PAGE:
Monday, March 26, 2018

Review of WONDERSTRUCK: Marvel at the Museum

March 25, 2108

There was practically no advertising for this film, so I was surprised to see it so quietly released in cinemas this week at all. It turns out that this film had some big names attached to it, like actress Julianne Moore (Oscar Best Actress for "Still Alice" 2014) and director Todd Haynes ("Carol" 2015, "Far From Heaven" 2002). It made its debut at the Cannes Film Festival last year and reportedly earned a three minute standing ovation during its premiere there. This promised to be a good film to catch.

Once upon a time, two young deaf kids ran away from home to look for an absent parent in New York City. One was in 1927, when Rose ran away from her father's home in New Jersey to find the famous actress Lillian Mayhew, the mother she idolized from afar and missed. The other was in 1977, when Ben ran away from his recently departed mother's home in Minnesota to find the father he never knew.

Director Todd Haynes told his story (script by Brian Selznick adapting his own 2011 book) with alternating scenes from both eras. The 1927 scenes were in black and white and silent. The 1977 scenes were in color and with sound. It was like watching two different movies, with their respective rich production designs and musical score distinctive for each decade. In both stories, the kids eventually find their way into the American Museum of Natural History, where the connection between the two threads will be finally revealed.

It was the performances of the two kids that carried the film. Rose was played by Millicent Simmond, a 14-year old deaf actress. Simmonds impressed me in this her film debut with her strong screen presence and confidence. Ben was played by Oakes Fegley, a 13-year old actor whom we last saw in the lead role of Pete in "Pete's Dragon" (2016). Fegley was feisty and spirited, convincing as a country boy who dared to face the unknown. Veteran actress and four-time Todd Haynes muse Julianne Moore played a key role in each of the two kids' stories.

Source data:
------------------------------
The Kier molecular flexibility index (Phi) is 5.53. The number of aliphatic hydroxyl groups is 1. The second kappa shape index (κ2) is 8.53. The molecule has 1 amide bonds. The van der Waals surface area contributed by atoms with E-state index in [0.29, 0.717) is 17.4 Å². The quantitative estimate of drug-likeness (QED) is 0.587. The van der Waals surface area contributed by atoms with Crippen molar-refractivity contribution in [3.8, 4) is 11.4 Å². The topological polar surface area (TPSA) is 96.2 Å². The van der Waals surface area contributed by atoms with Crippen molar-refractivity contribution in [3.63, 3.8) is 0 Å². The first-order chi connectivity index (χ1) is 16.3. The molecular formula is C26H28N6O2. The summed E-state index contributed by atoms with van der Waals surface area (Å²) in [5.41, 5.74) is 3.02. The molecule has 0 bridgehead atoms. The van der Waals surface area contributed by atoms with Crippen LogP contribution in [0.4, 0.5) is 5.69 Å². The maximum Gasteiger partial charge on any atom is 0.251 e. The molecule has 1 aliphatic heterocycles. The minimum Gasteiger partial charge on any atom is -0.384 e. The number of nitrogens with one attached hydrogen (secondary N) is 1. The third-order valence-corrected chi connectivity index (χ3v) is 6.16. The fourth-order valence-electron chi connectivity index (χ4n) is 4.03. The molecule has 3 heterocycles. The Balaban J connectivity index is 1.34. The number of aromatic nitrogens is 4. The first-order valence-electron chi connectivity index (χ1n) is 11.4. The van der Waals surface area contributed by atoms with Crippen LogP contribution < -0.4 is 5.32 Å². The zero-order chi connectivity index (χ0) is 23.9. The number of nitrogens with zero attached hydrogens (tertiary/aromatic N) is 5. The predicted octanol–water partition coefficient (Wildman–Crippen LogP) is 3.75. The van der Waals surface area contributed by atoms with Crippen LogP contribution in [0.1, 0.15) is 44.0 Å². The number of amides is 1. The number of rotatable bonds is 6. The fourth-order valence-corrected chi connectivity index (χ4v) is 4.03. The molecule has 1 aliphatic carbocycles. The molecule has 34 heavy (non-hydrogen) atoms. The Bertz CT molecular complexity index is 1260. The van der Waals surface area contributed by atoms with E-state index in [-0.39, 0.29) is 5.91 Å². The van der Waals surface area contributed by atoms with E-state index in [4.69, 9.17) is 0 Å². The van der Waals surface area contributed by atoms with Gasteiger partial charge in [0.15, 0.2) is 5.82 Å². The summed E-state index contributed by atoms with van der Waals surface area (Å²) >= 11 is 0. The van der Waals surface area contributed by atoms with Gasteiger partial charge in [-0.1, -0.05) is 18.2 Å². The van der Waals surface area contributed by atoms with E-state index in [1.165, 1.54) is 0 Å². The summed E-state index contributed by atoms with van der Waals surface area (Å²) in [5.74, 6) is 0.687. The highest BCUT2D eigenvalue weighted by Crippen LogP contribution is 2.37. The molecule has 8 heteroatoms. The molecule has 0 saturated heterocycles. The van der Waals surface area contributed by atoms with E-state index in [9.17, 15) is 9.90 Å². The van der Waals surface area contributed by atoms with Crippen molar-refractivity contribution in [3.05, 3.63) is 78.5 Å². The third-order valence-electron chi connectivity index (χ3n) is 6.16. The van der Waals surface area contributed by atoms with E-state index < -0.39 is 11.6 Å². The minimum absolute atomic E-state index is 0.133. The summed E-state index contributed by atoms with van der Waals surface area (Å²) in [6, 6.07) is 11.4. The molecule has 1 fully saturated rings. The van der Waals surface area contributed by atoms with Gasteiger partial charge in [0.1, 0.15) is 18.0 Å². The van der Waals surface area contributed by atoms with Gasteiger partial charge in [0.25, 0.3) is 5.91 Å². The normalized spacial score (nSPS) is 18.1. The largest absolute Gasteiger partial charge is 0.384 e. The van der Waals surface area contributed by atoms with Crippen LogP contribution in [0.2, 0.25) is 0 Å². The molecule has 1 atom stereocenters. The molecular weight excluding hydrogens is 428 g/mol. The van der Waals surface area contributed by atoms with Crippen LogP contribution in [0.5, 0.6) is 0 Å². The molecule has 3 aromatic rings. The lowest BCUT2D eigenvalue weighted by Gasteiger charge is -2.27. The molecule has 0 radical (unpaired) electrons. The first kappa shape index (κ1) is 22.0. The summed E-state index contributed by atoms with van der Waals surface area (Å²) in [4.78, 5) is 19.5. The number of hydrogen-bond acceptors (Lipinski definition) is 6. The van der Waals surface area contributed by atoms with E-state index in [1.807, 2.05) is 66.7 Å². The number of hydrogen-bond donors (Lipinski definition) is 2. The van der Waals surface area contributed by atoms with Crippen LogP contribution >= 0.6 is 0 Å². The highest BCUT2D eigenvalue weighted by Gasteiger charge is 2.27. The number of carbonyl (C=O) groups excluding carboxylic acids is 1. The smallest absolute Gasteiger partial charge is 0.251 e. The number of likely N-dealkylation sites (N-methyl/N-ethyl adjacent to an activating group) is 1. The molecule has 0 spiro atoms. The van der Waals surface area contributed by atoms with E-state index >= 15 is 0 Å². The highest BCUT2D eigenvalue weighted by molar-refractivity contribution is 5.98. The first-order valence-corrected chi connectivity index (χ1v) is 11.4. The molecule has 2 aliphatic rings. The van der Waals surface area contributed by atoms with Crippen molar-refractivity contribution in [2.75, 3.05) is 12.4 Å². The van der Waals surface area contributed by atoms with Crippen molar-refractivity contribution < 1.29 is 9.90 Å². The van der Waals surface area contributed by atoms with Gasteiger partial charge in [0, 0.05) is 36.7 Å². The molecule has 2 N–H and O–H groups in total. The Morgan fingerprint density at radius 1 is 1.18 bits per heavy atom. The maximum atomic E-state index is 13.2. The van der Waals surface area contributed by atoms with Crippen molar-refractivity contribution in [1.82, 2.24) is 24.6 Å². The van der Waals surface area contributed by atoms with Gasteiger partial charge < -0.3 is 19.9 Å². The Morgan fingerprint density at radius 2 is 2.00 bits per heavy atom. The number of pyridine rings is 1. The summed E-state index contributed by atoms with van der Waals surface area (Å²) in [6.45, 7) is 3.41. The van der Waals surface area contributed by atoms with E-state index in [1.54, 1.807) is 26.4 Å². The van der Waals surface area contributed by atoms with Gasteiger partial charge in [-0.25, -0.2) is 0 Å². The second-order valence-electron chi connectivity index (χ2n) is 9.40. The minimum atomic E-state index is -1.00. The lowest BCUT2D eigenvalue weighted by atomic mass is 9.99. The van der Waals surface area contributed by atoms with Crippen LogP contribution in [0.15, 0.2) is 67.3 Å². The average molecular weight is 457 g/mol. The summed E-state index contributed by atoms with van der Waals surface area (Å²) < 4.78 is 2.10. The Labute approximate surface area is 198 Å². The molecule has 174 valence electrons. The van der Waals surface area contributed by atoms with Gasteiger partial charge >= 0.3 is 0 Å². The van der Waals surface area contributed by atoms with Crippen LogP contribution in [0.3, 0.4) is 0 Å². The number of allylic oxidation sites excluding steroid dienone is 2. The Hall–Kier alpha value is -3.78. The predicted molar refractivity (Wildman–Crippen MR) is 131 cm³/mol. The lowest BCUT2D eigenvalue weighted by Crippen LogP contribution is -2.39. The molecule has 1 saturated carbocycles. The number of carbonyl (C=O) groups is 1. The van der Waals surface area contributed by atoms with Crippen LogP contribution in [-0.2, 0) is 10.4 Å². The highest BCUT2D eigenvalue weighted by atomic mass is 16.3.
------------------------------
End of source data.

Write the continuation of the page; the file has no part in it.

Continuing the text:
Of course, the fact that the kids were deaf made it necessary that some lines needed to be written to be read by the person they were talking to and vice versa, so that device did take some toll on the flow of the film. Sometimes it was not easy to read the penmanship being flashed on the screen, but we can just surmise the messages based on context. 

This film may not be for everybody. The pace of the first two acts can feel dragging at certain points especially with the silence. Sometimes the events seem to fall unbelievably into place so neatly by pure luck and serendipity.  However, eventually the magical whimsy of the final act, unexpectedly executed with stop-motion animation, made the patience of those who stay up to that point all worth their while. That was such a poignant ending which will stick with you as you leave the theater. 7/10. 

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